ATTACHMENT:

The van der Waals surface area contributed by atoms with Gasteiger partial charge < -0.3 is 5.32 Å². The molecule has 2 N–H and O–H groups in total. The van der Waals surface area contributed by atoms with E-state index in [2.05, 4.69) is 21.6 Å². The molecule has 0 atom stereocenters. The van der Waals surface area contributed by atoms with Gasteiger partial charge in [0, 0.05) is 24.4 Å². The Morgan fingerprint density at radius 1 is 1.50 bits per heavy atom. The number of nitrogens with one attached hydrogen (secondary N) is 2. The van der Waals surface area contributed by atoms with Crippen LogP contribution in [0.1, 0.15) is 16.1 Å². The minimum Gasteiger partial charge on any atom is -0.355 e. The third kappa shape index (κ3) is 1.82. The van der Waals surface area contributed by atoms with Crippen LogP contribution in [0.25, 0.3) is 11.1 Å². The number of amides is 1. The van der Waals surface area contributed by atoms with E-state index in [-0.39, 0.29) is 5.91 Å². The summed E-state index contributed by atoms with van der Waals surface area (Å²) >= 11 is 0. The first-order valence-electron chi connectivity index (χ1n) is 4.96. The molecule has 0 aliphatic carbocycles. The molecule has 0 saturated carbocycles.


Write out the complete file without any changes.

The van der Waals surface area contributed by atoms with Gasteiger partial charge < -0.3 is 5.32 Å². The molecule has 2 N–H and O–H groups in total. The van der Waals surface area contributed by atoms with E-state index in [2.05, 4.69) is 21.6 Å². The molecule has 0 atom stereocenters. The van der Waals surface area contributed by atoms with Gasteiger partial charge in [0, 0.05) is 24.4 Å². The Morgan fingerprint density at radius 1 is 1.50 bits per heavy atom. The number of nitrogens with one attached hydrogen (secondary N) is 2. The van der Waals surface area contributed by atoms with Crippen LogP contribution in [0.1, 0.15) is 16.1 Å². The minimum Gasteiger partial charge on any atom is -0.355 e. The third kappa shape index (κ3) is 1.82. The van der Waals surface area contributed by atoms with Crippen LogP contribution in [0.25, 0.3) is 11.1 Å². The number of amides is 1. The van der Waals surface area contributed by atoms with E-state index in [-0.39, 0.29) is 5.91 Å². The summed E-state index contributed by atoms with van der Waals surface area (Å²) >= 11 is 0. The first-order valence-electron chi connectivity index (χ1n) is 4.96. The molecule has 0 aliphatic carbocycles. The molecule has 0 saturated carbocycles.